Jan 27, 2014, 10:43 PM EDT
Nebraska has dismissed junior guard Deverell Biggs from the team for multiple disciplinary reasons, according to a report from The World-Herald.
The 6-foot Biggs played in 15 games this season for Nebraska after redshirting last season and spending his first two seasons at Seward County (Kan.) Community College.
Biggs was averaging 9.9 points per game for Nebraska — good enough for third on the team — but faced some off-the-court issues the last few years. Last season, Biggs was charged with a DUI and that led to a two-game suspension to begin this season.
The junior also missed the Nebraska trip to Cincinnati on December 28th after missing a film session and sources told The World-Herald that Biggs missed another film session before Nebraska’s Sunday game against Minnesota. Biggs didn’t play in the win over Minnesota, either.
Biggs also has a February 5th court date for a misdemeanor traffic offense. Campus police pulled Biggs over on January 5th for running a stop sign and a records check by The World-Herald shows that Biggs was driving on a suspended license.
A former All-Nebraska player in high school, Biggs led Omaha Central High School to three straight Class A state titles and was Tim Miles’ first recruit at Nebraska in April of 2012.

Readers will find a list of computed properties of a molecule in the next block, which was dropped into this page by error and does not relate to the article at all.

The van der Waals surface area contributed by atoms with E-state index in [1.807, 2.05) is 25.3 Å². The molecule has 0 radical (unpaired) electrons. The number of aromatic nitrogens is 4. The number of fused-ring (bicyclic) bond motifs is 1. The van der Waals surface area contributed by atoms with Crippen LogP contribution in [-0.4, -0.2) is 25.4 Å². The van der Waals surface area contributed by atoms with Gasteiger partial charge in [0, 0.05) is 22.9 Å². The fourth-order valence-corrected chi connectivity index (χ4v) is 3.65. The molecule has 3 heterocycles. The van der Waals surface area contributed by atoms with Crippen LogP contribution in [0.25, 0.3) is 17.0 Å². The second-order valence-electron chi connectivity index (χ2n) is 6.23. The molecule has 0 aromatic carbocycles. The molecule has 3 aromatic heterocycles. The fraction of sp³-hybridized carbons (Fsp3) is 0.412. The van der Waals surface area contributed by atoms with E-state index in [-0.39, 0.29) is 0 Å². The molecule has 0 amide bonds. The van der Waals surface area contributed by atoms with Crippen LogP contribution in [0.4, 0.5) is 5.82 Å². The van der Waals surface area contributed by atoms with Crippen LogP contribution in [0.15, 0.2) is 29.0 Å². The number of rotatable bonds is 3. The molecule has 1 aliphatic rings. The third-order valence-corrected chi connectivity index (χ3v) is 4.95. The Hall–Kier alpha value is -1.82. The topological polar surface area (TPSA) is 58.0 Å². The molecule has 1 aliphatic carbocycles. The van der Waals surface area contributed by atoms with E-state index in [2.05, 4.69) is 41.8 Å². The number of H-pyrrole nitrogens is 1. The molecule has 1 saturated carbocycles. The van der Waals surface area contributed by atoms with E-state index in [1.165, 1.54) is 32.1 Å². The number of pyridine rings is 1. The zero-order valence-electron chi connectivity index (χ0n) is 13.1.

Biggs was Nebraska’s first in-state recruit in 10 seasons. The junior still has one year of eligibility remaining.
UPDATE: Nebraska head coach Tim Miles commented on the dismissal in a statement on Tuesday.
“I’ve made the very difficult decision that Deverell Biggs will no longer be a part of our basketball program. We have consistently emphasized accountability for our student-athletes on the court, off the court and in the classroom. Individual accountability affects the entire group. As a basketball program, we are moving forward and perhaps a fresh start for Deverell may be beneficial to him as well.”
“Deverell will still have access to all of our academic resources to maintain his eligibility and progress toward graduation. Deverell is good young man. My hope is that he remains at Nebraska and finishes his classes this spring and finds another program where he can flourish. We wish him all the best.”
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